Firstly, I do not believe (from your description) that air is the culprit here. Air is a gas and therefore can be compressed in a closed system such as a bicycle brake. As PeteH pointed out, air would lead to a brake lever feeling spongy, not tight.
If you say the brake is tightening over time then I would be inclined to think that there is water being absorbed into the system. DOT fluid is hygroscopic, meaning it draws in moisture from the atmosphere which is one of the reasons DOT fluid should be replaced every 12-24 months at most. Although the normal rate absorption is ~3% a year so having your brakes bled three times since April seems a little much, so if it is due to water in the system then I would be looking to have the brakes replaced (ideally with Shimano ones!).
Secondly, how is the bike stored when you're not using it? We were told by a SRAM tech that bikes should not be hung up by the front wheel as this allows air to accumulate at the reservoir in the lever. However as said above air would leave the lever feeling spongy, not tight.
Before you take the bike back to the shop, could I ask you to let a little of the fluid out from the system and then try the lever again? To do this, you'd need a T10 Torx, a cloth and some disposable gloves.
1) With the bike upright, use the T10 Torx to slowly undo the little screw sealing the reservoir, while at the same time holding the cloth just below. Do not take it fully out, only far enough until you see fluid leaking from around the sides. Anti clockwise to loosen, clockwise to tighten.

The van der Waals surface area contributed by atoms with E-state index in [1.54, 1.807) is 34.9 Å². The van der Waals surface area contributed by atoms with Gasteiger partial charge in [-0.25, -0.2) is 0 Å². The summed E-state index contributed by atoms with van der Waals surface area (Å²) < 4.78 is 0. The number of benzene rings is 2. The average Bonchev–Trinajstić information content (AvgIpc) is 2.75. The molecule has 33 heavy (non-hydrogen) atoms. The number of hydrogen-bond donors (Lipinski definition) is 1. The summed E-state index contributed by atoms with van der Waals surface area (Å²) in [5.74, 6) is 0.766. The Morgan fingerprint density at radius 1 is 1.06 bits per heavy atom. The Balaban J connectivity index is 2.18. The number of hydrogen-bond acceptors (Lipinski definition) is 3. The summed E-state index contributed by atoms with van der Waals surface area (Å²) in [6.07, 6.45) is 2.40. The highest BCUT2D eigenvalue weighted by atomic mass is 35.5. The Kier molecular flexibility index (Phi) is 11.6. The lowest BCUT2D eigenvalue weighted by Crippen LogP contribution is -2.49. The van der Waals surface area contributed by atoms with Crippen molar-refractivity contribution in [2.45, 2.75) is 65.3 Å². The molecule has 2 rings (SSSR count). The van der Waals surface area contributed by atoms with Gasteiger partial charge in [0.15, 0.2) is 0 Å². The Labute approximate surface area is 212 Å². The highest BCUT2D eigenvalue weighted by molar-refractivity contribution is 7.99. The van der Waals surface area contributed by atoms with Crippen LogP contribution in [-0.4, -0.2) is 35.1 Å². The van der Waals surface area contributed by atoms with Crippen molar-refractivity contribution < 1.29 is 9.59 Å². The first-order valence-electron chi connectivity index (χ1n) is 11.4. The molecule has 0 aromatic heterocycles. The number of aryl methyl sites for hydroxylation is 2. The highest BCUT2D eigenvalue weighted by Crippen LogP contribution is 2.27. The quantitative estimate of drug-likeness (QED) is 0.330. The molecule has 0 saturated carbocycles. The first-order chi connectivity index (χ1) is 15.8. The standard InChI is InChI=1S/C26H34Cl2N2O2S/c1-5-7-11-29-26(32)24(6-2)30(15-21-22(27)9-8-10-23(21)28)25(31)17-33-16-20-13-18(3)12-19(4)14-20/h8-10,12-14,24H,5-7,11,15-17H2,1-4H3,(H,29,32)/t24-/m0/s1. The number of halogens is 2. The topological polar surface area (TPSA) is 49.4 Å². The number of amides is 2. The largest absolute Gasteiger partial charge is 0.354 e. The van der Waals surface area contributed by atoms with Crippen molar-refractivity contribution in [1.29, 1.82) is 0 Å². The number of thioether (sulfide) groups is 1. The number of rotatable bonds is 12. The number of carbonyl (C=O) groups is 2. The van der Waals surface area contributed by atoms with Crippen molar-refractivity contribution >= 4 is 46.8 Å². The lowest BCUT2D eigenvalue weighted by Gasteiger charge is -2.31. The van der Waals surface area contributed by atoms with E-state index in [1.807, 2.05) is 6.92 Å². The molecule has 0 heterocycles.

2) Once the fluid starts to leak onto the cloth, very slowly/gently pull the lever. You should see the fluid flow a little quicker.
3) Once you think you've let enough fluid out and while still holding the lever, tighten up the screw. It is important to keep the lever pulled at all times while the screw is undone as this will prevent air being sucked back into the system when you let go of the lever! Once the screw is tight, release the lever.
The idea is to let a little fluid out and try the lever. Then let a little more out if needed. It's easier to remove fluid than add fluid and remember and DO NOT let go of the lever while the T10 screw is loose!
If this works, then I'm sure there is water in the system as what you've effectively done is reduced the volume back to where it was at when the shop bled it. Although doing this will not remove the water, only the water/DOT mixture. So if I were you, I'd be looking for some new brakes (Shimano M615 are fantastic VFM and we've done this for many customers in our store).
Edit: Thanks PeteH! The bikes we sell in the shop (Boardman/Carrera often come with this model over filled from factory). Yes as Warren says, once the fluid begins to soak onto the rag, nip up the screw. It really is only a tiny amount - usually. You shouldn't have to press the pistons back while draining the fluid. The idea is to squeeze the lever to push the fluid out the lever port, hold the lever while you tighten the screw and then release the lever. Releasing the lever after tightening the screw should automatically draw the pistons into the caliper as it will create almost a vacuum inside the closed brake system. If you need pictures to show steps let me know and I'll get some!